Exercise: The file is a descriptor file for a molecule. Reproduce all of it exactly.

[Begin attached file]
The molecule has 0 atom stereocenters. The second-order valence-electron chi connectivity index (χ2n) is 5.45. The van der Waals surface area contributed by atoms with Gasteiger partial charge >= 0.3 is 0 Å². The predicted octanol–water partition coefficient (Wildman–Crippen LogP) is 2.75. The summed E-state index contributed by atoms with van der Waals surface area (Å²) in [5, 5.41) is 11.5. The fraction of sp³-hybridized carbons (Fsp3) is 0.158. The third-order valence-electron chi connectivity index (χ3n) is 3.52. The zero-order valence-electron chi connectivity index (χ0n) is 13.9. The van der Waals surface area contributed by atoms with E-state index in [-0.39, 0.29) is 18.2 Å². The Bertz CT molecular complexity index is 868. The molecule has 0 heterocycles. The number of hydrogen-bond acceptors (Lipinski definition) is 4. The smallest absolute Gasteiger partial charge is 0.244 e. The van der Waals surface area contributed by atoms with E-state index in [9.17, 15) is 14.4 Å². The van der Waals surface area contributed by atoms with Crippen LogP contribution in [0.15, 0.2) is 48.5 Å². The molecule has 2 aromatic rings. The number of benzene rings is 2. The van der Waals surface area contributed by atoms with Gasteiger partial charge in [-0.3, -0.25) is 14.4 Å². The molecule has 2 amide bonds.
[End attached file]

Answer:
The molecule has 0 atom stereocenters. The second-order valence-electron chi connectivity index (χ2n) is 5.45. The van der Waals surface area contributed by atoms with Gasteiger partial charge >= 0.3 is 0 Å². The predicted octanol–water partition coefficient (Wildman–Crippen LogP) is 2.75. The summed E-state index contributed by atoms with van der Waals surface area (Å²) in [5, 5.41) is 11.5. The fraction of sp³-hybridized carbons (Fsp3) is 0.158. The third-order valence-electron chi connectivity index (χ3n) is 3.52. The zero-order valence-electron chi connectivity index (χ0n) is 13.9. The van der Waals surface area contributed by atoms with E-state index in [-0.39, 0.29) is 18.2 Å². The Bertz CT molecular complexity index is 868. The molecule has 0 heterocycles. The number of hydrogen-bond acceptors (Lipinski definition) is 4. The smallest absolute Gasteiger partial charge is 0.244 e. The van der Waals surface area contributed by atoms with E-state index in [9.17, 15) is 14.4 Å². The van der Waals surface area contributed by atoms with Crippen LogP contribution in [0.15, 0.2) is 48.5 Å². The molecule has 2 aromatic rings. The number of benzene rings is 2. The van der Waals surface area contributed by atoms with Gasteiger partial charge in [-0.3, -0.25) is 14.4 Å². The molecule has 2 amide bonds.